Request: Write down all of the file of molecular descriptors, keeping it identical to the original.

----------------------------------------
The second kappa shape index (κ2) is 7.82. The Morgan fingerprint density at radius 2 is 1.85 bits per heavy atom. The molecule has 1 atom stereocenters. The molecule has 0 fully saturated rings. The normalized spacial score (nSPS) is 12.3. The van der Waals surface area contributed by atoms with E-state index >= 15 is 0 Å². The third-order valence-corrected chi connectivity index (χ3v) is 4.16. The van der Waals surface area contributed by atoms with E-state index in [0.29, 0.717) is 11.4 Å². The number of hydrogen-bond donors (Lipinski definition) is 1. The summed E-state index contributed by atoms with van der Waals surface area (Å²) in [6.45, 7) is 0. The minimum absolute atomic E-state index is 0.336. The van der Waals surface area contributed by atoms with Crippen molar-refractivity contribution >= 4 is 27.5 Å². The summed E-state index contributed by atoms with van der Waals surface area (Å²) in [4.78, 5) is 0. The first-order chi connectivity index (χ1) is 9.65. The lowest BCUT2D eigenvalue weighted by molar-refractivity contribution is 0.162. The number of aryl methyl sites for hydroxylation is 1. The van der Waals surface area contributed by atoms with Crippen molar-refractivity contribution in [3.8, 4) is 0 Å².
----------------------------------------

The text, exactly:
The second kappa shape index (κ2) is 7.82. The Morgan fingerprint density at radius 2 is 1.85 bits per heavy atom. The molecule has 1 atom stereocenters. The molecule has 0 fully saturated rings. The normalized spacial score (nSPS) is 12.3. The van der Waals surface area contributed by atoms with E-state index >= 15 is 0 Å². The third-order valence-corrected chi connectivity index (χ3v) is 4.16. The van der Waals surface area contributed by atoms with E-state index in [0.29, 0.717) is 11.4 Å². The number of hydrogen-bond donors (Lipinski definition) is 1. The summed E-state index contributed by atoms with van der Waals surface area (Å²) in [6.45, 7) is 0. The minimum absolute atomic E-state index is 0.336. The van der Waals surface area contributed by atoms with Crippen molar-refractivity contribution >= 4 is 27.5 Å². The summed E-state index contributed by atoms with van der Waals surface area (Å²) in [4.78, 5) is 0. The first-order chi connectivity index (χ1) is 9.65. The lowest BCUT2D eigenvalue weighted by molar-refractivity contribution is 0.162. The number of aryl methyl sites for hydroxylation is 1. The van der Waals surface area contributed by atoms with Crippen molar-refractivity contribution in [3.8, 4) is 0 Å².